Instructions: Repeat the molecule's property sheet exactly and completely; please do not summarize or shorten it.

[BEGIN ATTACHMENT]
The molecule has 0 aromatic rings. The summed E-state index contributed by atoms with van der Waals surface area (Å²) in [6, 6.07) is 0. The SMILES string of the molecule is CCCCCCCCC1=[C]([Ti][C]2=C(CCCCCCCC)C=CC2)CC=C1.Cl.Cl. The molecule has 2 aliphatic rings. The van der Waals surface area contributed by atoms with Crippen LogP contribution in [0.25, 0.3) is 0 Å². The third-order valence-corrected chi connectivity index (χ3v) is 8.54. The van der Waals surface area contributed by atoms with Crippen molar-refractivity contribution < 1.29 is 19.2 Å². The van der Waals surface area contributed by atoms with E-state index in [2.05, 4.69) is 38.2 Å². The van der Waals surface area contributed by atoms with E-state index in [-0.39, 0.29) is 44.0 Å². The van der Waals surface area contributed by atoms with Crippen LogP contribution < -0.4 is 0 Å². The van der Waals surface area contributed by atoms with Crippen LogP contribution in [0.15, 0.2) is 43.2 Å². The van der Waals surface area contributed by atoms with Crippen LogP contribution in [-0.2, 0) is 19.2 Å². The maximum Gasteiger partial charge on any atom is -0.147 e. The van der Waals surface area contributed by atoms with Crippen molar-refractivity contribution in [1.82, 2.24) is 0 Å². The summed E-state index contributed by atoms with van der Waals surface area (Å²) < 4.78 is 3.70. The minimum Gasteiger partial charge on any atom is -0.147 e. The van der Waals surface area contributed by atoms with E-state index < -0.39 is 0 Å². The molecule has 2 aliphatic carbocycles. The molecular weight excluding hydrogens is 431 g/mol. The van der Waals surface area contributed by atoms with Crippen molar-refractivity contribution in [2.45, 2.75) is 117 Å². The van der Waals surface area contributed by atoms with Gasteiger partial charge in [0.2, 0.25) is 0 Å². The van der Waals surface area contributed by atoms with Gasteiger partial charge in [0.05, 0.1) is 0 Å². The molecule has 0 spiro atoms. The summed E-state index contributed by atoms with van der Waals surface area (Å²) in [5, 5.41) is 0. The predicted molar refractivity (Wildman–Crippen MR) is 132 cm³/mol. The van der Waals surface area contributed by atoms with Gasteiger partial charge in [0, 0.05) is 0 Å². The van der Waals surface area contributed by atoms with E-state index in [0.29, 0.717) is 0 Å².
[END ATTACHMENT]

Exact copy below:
The molecule has 0 aromatic rings. The summed E-state index contributed by atoms with van der Waals surface area (Å²) in [6, 6.07) is 0. The SMILES string of the molecule is CCCCCCCCC1=[C]([Ti][C]2=C(CCCCCCCC)C=CC2)CC=C1.Cl.Cl. The molecule has 2 aliphatic rings. The van der Waals surface area contributed by atoms with Crippen LogP contribution in [0.25, 0.3) is 0 Å². The third-order valence-corrected chi connectivity index (χ3v) is 8.54. The van der Waals surface area contributed by atoms with Crippen molar-refractivity contribution < 1.29 is 19.2 Å². The van der Waals surface area contributed by atoms with E-state index in [2.05, 4.69) is 38.2 Å². The van der Waals surface area contributed by atoms with E-state index in [-0.39, 0.29) is 44.0 Å². The van der Waals surface area contributed by atoms with Crippen LogP contribution < -0.4 is 0 Å². The van der Waals surface area contributed by atoms with Crippen LogP contribution in [0.15, 0.2) is 43.2 Å². The van der Waals surface area contributed by atoms with Crippen LogP contribution in [-0.2, 0) is 19.2 Å². The maximum Gasteiger partial charge on any atom is -0.147 e. The van der Waals surface area contributed by atoms with Crippen molar-refractivity contribution in [1.82, 2.24) is 0 Å². The summed E-state index contributed by atoms with van der Waals surface area (Å²) < 4.78 is 3.70. The minimum Gasteiger partial charge on any atom is -0.147 e. The van der Waals surface area contributed by atoms with E-state index < -0.39 is 0 Å². The molecule has 2 aliphatic carbocycles. The molecular weight excluding hydrogens is 431 g/mol. The van der Waals surface area contributed by atoms with Crippen molar-refractivity contribution in [2.45, 2.75) is 117 Å². The van der Waals surface area contributed by atoms with Gasteiger partial charge in [0.2, 0.25) is 0 Å². The van der Waals surface area contributed by atoms with Gasteiger partial charge in [0.05, 0.1) is 0 Å². The molecule has 0 spiro atoms. The summed E-state index contributed by atoms with van der Waals surface area (Å²) in [5, 5.41) is 0. The predicted molar refractivity (Wildman–Crippen MR) is 132 cm³/mol. The van der Waals surface area contributed by atoms with Gasteiger partial charge in [0, 0.05) is 0 Å². The van der Waals surface area contributed by atoms with E-state index in [0.29, 0.717) is 0 Å².